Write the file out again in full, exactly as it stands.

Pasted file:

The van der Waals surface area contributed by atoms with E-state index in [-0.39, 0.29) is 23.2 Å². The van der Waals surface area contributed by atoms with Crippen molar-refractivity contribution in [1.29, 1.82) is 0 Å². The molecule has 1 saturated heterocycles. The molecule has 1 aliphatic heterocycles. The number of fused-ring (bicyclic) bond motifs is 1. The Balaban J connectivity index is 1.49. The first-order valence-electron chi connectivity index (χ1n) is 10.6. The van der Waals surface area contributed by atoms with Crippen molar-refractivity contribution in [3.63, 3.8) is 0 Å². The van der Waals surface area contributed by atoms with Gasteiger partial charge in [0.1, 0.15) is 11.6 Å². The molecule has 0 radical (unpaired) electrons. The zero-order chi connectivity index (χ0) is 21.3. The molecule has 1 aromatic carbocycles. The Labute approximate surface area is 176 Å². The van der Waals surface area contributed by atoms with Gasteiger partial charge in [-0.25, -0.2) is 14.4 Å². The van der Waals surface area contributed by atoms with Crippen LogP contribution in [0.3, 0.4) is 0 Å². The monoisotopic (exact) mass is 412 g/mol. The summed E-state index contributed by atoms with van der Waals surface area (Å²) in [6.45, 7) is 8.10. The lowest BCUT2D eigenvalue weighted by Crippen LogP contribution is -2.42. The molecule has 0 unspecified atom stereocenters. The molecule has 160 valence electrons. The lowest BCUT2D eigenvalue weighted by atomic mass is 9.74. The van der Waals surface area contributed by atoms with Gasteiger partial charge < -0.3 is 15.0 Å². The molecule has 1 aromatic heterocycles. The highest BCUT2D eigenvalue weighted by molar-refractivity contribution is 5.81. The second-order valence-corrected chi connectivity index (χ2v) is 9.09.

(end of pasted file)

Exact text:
The van der Waals surface area contributed by atoms with E-state index in [-0.39, 0.29) is 23.2 Å². The van der Waals surface area contributed by atoms with Crippen molar-refractivity contribution in [1.29, 1.82) is 0 Å². The molecule has 1 saturated heterocycles. The molecule has 1 aliphatic heterocycles. The number of fused-ring (bicyclic) bond motifs is 1. The Balaban J connectivity index is 1.49. The first-order valence-electron chi connectivity index (χ1n) is 10.6. The van der Waals surface area contributed by atoms with Crippen molar-refractivity contribution in [3.63, 3.8) is 0 Å². The van der Waals surface area contributed by atoms with Gasteiger partial charge in [0.1, 0.15) is 11.6 Å². The molecule has 0 radical (unpaired) electrons. The zero-order chi connectivity index (χ0) is 21.3. The molecule has 1 aromatic carbocycles. The Labute approximate surface area is 176 Å². The van der Waals surface area contributed by atoms with Gasteiger partial charge in [-0.25, -0.2) is 14.4 Å². The van der Waals surface area contributed by atoms with Crippen LogP contribution in [0.3, 0.4) is 0 Å². The monoisotopic (exact) mass is 412 g/mol. The summed E-state index contributed by atoms with van der Waals surface area (Å²) in [6.45, 7) is 8.10. The lowest BCUT2D eigenvalue weighted by Crippen LogP contribution is -2.42. The molecule has 0 unspecified atom stereocenters. The molecule has 160 valence electrons. The lowest BCUT2D eigenvalue weighted by atomic mass is 9.74. The van der Waals surface area contributed by atoms with Gasteiger partial charge < -0.3 is 15.0 Å². The molecule has 1 aromatic heterocycles. The highest BCUT2D eigenvalue weighted by molar-refractivity contribution is 5.81. The second-order valence-corrected chi connectivity index (χ2v) is 9.09.